#5 Washington Nationals (29-22, +43, LW:  8)

#4 New York Yankees (33-16, +73, LW:  1)

#3 Boston Red Sox (36-17, +77, LW:  3)

#2 Milwaukee Brewers (34-20, +33, LW:  5)

The Brewers are 14-5 in one-run games this season, so proceed with caution.  With teams attempting different methods all the time, Counsel has opted to use his closer Josh Hader as more of a relief ace than a closer in the sense that we are used to.  Only once this season has he entered the game after the eighth inning (in the tenth against Colorado on May 11), and in only three of his 18 appearances has he only pitched one inning.  The best part for the Brew Crew?  They’re 18-0 in those games.  Twice he has entered with the team trailing, once tied.  He has only blown one lead in the other 15 appearances.  I like when teams do something different.


#1 Houston Astros (34-20, +122, LW:  2)


Today I want to bring up one-run games.  Remember that old saying that “good teams win the close ones”?  In a word:  bullshit.  As I mentioned above with the Texas Rangers, in 2016 they were 36-11 in one-run games.  Last year they were 13-24 and this year they’re 5-4.  The 2012 Orioles were 29-9 in such contests and in 2013 they were 20-31.  In 2005 the Indians were 22-36 in one-run games despite a 93-69 record while Boston was 27-15 in one-run games with a 95-67 record (despite a bullpen ERA over 5.00).  Arizona that same season was 28-18 in one-run games despite a 77-85 record.  The Cardinals won 100 games that season and were 21-25 in one-run games; The Padres were 82-80 and were 29-20 in those close games that good teams win.  A team’s record in one run games is more of a function of randomness and luck.  Good teams beat you up and blow you out.  So I’ll present to our newcomers the Pythagorean Winning Percentage.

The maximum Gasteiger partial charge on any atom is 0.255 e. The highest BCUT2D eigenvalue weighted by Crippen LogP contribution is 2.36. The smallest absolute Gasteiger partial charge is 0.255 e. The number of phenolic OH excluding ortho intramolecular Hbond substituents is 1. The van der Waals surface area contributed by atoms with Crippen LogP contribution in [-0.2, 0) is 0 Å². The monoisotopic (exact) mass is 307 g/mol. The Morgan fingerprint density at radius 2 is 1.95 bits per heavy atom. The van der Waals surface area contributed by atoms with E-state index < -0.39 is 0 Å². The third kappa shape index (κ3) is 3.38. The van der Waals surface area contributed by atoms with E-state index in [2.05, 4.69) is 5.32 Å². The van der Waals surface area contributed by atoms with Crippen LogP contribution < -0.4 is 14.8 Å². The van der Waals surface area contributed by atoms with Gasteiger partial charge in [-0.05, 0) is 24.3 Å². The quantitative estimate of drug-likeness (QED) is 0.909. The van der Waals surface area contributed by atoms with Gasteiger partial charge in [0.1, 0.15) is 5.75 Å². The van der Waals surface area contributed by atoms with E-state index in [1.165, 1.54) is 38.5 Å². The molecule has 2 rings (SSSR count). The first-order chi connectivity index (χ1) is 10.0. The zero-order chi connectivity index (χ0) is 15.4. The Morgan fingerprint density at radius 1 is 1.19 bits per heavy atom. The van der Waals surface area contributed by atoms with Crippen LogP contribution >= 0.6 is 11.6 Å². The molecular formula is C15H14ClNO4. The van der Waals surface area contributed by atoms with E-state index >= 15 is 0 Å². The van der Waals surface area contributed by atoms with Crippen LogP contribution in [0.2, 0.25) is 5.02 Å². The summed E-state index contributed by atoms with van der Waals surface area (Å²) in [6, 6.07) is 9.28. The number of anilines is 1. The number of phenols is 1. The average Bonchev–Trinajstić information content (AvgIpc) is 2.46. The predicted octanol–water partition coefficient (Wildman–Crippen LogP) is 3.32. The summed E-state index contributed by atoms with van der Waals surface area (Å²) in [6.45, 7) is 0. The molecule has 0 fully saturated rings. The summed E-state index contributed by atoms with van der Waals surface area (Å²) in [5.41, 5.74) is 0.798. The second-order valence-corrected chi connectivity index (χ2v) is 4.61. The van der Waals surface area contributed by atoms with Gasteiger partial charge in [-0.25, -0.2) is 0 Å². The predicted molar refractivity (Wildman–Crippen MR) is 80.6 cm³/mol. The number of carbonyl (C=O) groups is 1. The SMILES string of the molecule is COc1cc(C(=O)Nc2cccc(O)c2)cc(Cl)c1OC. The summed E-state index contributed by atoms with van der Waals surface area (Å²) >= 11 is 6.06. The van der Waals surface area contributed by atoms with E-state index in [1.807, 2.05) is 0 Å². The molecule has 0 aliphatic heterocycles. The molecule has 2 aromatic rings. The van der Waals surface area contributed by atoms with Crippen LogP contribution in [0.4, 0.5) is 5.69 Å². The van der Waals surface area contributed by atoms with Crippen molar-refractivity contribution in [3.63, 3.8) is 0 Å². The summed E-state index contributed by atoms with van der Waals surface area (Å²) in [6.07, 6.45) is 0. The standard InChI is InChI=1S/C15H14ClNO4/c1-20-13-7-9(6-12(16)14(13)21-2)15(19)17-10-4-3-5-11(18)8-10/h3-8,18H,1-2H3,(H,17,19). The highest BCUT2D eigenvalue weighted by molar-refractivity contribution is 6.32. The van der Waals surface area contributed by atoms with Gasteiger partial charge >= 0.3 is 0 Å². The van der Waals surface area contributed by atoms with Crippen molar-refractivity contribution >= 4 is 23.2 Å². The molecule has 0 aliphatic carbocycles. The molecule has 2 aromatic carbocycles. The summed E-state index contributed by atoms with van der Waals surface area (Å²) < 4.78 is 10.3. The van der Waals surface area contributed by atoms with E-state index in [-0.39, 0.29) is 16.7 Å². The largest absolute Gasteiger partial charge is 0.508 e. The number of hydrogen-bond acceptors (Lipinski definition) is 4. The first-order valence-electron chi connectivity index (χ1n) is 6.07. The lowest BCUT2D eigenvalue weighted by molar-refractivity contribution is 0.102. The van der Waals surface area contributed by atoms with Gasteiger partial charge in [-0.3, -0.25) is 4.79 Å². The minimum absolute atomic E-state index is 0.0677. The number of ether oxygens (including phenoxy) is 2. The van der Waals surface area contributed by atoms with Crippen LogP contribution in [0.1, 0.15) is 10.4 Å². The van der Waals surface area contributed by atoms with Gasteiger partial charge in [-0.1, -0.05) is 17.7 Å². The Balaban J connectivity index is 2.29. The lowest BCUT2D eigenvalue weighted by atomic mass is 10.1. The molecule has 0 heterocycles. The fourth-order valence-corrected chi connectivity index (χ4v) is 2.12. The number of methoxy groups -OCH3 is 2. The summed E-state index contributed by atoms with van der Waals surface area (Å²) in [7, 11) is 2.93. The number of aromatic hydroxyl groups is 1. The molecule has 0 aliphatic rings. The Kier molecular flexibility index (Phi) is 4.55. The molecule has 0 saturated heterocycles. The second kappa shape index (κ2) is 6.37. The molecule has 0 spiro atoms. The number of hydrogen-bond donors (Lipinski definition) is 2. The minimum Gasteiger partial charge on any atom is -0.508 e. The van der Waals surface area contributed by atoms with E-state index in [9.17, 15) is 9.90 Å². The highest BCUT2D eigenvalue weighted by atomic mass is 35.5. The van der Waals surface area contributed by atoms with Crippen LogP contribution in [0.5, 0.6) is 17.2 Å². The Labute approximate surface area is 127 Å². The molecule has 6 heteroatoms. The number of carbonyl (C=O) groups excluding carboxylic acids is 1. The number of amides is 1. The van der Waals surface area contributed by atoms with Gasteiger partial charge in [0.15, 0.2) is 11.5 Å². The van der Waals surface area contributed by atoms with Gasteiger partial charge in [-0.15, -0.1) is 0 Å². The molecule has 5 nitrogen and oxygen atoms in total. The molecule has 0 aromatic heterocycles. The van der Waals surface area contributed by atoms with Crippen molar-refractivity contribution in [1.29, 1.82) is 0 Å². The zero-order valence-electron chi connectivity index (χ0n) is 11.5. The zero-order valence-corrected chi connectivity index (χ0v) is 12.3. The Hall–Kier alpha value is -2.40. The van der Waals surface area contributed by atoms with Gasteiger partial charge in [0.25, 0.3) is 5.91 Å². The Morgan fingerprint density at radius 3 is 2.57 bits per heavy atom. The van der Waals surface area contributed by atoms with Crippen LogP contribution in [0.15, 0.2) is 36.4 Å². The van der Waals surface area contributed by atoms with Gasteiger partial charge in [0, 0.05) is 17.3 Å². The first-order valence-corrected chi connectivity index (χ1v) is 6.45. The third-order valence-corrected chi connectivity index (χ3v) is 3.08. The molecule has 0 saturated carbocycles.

Pythagorean Winning Percentage is based on Runs Scored and Runs Allowed.  It is simply:


PWP = (RS^2) / (RS^2 + RA^2)


There will be outliers, but for the most part this closely reflects a team’s W-L record.  Baltimore, for example has a record of 17-36 and a Pythagorean record of 18-35.  The Royals actual record is 18-35, as is their Pythagorean record.  The Braves are 30-21, and based on their run differential their record would be 32-19.  The biggest overachieving team by this method is the aforementioned Mariners, who have a Pythagorean record of 27-25, but are 32-20.  And here’s a scary part:  The Houston Astros are currently the biggest underachievers based on run differential.  Currently they sit at 34-20, but have a Pythagorean record of 42-12.  And the biggest reason for that?  They are 4-10 in one-run games.


That’s all for now.  See you next week.


Leave a Reply

Your email address will not be published. Required fields are marked *